Deducing the Limits of Reason

The new Sherlock Holmes was exciting, intriguing, and didn’t quite leave me satisfied for some reason. Robert Downey Jr’s character showed an interesting side of the greatly loved detective, portraying his uncanny gift of reason as almost a constant form of internal torture rather than completely a gift. Sure, he utilizes his talents well, both to solve cases, win fights, and keep himself and others alive. But when he’s alone it is most evident that Sherlock is tormented by his constantly working mind. If his thinking mind does not have an object to be fully utilized for, it sinks to whatever it can muster, or Sherlock Holmes can never stop thinking.

It was interesting how the filmmakers were able to portray his mind through their artistic choices. The shot selection and composition as well as editing style and pacing all worked together to clearly portray Holmes’ mind. The story often cut back and forth from flashbacks, stylized monologues complete with small details, and other techniques to show that Holmes’ doesn’t necessarily think linearly, but his mind moves beyond that to whatever is necessary to arrive at the logical conclusion. The audience, as well as Watson and many other characters, are forced to catch up to the conclusions Holmes (and therefore the film) makes and acts upon, supplying us with the necessary information later.

The filmmakers were able to capture this style so well, that I think it was precisely their success that led to my general dislike of the film. Downey Jr’s character was just hard for me to like, and therefore the portrayal of his character through the film itself was also unfortunately lacking my approval. I am in awe, though, at how well they were able to make the film as they did though, and heartily recommend others to see it. I think it was merely a personal dislike of the character, for a reason I’m not quite sure of, that caused the general dissatisfaction.

My personal taste aside, the case itself brought up many interesting questions. I rather enjoyed how Holmes was able to figure out the case, as I so like Holmes stories for that very reason. (Though I was beginning to wonder how many fights were necessary to solve the case...) The choice to pit Holmes, the epitome of reason, against that requiring mere faith and belief, magic and dark arts, was a very interesting one. Throughout the film, Holmes must constantly decide whether or not he can rely on reason to guide him, or if he must give up on reason and believe. It begged the question asked for centuries, can reason defeat religion?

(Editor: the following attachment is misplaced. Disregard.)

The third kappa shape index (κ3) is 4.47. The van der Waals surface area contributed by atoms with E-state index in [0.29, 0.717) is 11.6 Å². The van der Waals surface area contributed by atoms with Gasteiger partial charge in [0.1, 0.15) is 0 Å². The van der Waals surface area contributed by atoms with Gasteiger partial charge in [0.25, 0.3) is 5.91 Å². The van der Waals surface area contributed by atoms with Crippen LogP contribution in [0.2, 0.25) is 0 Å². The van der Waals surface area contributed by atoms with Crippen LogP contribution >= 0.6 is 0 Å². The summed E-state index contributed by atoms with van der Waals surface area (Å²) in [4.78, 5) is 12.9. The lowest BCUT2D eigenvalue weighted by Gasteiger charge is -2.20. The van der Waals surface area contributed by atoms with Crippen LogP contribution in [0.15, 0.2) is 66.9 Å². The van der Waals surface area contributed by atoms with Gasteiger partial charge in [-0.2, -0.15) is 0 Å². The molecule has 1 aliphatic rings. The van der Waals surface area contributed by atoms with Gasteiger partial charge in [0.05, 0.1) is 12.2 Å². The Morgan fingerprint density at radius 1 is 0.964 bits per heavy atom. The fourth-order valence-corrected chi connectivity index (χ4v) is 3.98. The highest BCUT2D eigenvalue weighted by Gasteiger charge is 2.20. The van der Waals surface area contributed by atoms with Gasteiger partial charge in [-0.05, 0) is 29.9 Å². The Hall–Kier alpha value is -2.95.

Quickly noticing the central question, I began to wonder. Would Holmes give in and have to believe in the illogical to solve the case, conceding that reason is not enough? Would logic triumph over religion, since Holmes is the main character, and religion and faith be shown to be useless and unfounded, merely a tool for control?

And while the answer turned out to be closer to the latter option, it was still a little different. In this story, there was never any magic at all, merely illusions and tricks to cause fear. So, yes it was a tool for control and was conquered by reason, but the question was never if religion itself was beaten and if belief was necessary, but it was rather if Holmes or Blackwood had the superior reason to defeat the other. It was merely a case to be solved and not a treatise on whether belief or reason was superior.

One is left, though, looking at the broken Holmes, constantly suffering, and wondering if belief could save him somehow. His reason obviously can only lead him so far, he needs more in his life, and it makes one wonder if faith would help him. Would it fulfill what reason cannot? These questions are left unanswered, but my heart ached for this Sherlock to find something to give him something more to live for than just his next case.

After writing this post, I like this film significantly more. There is certainly more there than I first realized, and going through it makes me realize that what I didn’t like is what the movie is lacking anyway, an answer to why reason isn’t enough. But it does a great job at showing the power of reason and how it works in a man like Holmes. And I must applaud the film for not throwing in an obligatory sex scene, because it simply wasn’t necessary anyway, and though opportunities for it were present, the filmmakers wisely did without.

I recommend this film to all who want to see good filmmaking, an entertaining story, excellent deduction, and have a good time through it all. Happy viewing!